John Bain, NASL

A Timbers Ring of Honor inductee in 2011, midfielder John Bain is the alltime Timbers career leader in goals (45), assists (55) and points across all eras. A native of Falkirk, Scotland, Bain made 148 league appearances for the Timbers in the North American Soccer League (NASL) from 1978-1982 and has been a fixture in the Portland soccer community since 1989 as a well-regarded coach at the high school and youth club ranks.
You made the move to Portland from Bristol City in 1978. How did it come about that you made the long trek from England to the Rose City?

John Bain:  
“Basically what happened was, I was a young player at the time – I was 20 years old – and Don Megson became coach of the Timbers in 1978. Before he became the coach in Portland, he was the coach at Bristol Rovers, which was Bristol City’s main rival and I think he always liked me as a player. I originally came over on a loan spell for the 1978 season and the plan was to go back to England and play after that. I went back to England and played another season and then the Timbers bought my rights from Bristol City. I came back over in March before the start of the next season. As a young player it was a good opportunity to get playing time. I was in the first team squad at Bristol, but I wasn’t getting the playing time, so it was a good opportunity to get some first-team minutes in 1978.”

Portland Timbers Flashback: John Bain -

That ’78 season was pretty successful by most accounts as the Timbers reached the NASL Conference Championship. What do you recall from your first year with the club?

“It was a great season. What was good about it was we had a really good group of players. The majority of the players were from Britain and we had a good core of American players, too. There was a lot of positivity about soccer in America at that time. It was a different kind of experience for me. I came over and really enjoyed playing again. At that time, there were some fantastic players over here in the league, some were in the latter stages in their careers, but were still good players. It was a step up for me to come over and play. There were some big stadiums and big crowds. We had some big crowds in Portland too especially when the Cosmos or some of the other big name teams came to town, but the atmosphere was nothing like it is now. There were a couple games, even with 10,000 or 12,000 fans in the stadium and still the atmosphere was pretty good. I think the fans today know more about the game and they’re more knowledgeable, but for soccer at that time in America it was great and Portland’s not called ‘Soccer City, USA’ for no reason.”

You had a lot of success as a player for Portland – leading the club’s career record books in points, goals and assists. What comes to mind when thinking about your Timbers career?

“I came over to Portland at a good time and I was really fortunate that I got into the team and was starting consistently. The coaches who coached me, Don Megson and Vic Crowe, really gave me a lot of responsibility as a young player. I just really loved playing for the Timbers and when you’re at a club for five years, it becomes a special place. I left here when I was 25 (when the team folded), so it was probably the toughest time in my career. I had Vancouver, Seattle and San Diego interested in me, but it was tough. I had a lot of friends here, I loved the city. There started to become a different atmosphere around the league, it was a different kind of feel when the Timbers folded because they were one of the clubs you wouldn’t think would have folded. After the team folded, I played at Seattle, then indoor in San Jose, also went to Minnesota, I was all over the place. The outdoor game was gone and I was playing in the indoor game, which was enjoyable, but the only real option left for soccer in America. I had a family by then and I didn’t have thoughts of going back to Britain, so I tried to make the best of playing soccer. When I was in St. Louis (playing indoor) and the team folded, that’s when I decided to come back to Portland and do something different. At that time I got the chance to be a player/coach with the Timbers 1989 WSL team with Kasey Keller in goal that year and a lot of other good kids.”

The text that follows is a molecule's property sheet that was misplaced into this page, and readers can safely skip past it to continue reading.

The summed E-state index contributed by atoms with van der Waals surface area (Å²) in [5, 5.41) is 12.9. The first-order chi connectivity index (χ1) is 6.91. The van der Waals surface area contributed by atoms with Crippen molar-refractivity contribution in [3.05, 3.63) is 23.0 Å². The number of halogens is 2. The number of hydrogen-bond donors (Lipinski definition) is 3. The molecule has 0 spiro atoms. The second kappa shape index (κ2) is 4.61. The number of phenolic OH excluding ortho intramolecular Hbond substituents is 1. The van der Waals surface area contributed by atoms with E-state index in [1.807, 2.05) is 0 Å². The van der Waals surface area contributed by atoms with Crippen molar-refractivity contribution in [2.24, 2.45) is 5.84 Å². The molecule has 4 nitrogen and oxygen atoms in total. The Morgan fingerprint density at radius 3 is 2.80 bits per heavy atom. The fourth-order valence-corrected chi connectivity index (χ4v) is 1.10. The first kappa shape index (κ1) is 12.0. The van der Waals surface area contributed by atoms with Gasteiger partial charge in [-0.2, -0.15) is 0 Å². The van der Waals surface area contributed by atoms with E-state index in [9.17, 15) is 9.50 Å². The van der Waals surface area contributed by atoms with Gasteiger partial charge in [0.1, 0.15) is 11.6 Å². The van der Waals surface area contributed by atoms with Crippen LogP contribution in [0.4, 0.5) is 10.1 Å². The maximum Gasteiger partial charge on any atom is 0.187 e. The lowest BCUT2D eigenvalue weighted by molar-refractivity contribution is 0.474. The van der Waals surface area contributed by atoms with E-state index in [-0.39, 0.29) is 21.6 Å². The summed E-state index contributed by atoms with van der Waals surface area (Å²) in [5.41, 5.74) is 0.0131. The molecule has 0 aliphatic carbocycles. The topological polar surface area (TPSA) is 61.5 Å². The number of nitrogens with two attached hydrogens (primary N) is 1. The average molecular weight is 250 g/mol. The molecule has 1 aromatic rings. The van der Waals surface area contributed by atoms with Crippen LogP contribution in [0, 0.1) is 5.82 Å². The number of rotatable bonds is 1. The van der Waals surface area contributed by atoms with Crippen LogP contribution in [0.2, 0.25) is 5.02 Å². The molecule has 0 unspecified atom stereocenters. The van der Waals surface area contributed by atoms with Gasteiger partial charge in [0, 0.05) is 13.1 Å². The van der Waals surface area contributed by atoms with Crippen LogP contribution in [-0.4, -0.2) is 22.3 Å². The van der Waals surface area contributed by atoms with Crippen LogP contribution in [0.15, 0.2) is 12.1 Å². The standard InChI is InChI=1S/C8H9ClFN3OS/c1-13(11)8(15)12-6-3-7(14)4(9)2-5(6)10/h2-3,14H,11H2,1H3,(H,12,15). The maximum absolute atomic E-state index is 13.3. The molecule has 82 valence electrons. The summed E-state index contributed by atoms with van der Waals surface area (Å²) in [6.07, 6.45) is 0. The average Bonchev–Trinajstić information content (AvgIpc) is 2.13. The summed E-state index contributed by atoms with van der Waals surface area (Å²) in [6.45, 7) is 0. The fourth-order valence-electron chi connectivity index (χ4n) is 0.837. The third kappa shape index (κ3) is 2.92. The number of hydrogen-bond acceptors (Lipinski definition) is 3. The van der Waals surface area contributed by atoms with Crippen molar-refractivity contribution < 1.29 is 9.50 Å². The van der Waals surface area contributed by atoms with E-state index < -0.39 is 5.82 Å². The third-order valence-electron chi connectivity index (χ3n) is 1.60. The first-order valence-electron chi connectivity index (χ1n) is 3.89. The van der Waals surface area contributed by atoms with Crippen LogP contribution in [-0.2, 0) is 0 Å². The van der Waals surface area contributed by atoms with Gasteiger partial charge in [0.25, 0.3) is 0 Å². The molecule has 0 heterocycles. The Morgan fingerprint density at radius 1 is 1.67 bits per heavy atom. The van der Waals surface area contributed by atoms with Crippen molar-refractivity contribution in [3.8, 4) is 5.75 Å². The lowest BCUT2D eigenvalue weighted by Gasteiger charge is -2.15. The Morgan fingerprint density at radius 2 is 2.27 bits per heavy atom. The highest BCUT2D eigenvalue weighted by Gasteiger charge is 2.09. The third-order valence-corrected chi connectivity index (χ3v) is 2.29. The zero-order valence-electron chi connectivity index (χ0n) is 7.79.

As someone who has been in and around the Timbers organization nearly since its inception, what do you see now when you look at the club? 

“We came over and it was nearly all players from abroad and there was no real infrastructure. When you look at them now, they have the first team, T2, Timbers U-23s, U-18s, U-16s, it’s a soccer club, and it’s an actual club and not just a team like when I was playing. And with Thorns too, there is an incredible opportunity for young girls and boys to play soccer. To me it’s really rewarding that soccer has blossomed in the last 30 years and especially in the last five years since the Timbers have moved to MLS, it’s just amazing to see it. It’s also great that they’ve got the Timbers name back. The NASL clubs that retained their old names now in MLS, it’s nice to see that history that comes along with that name, it’s great.”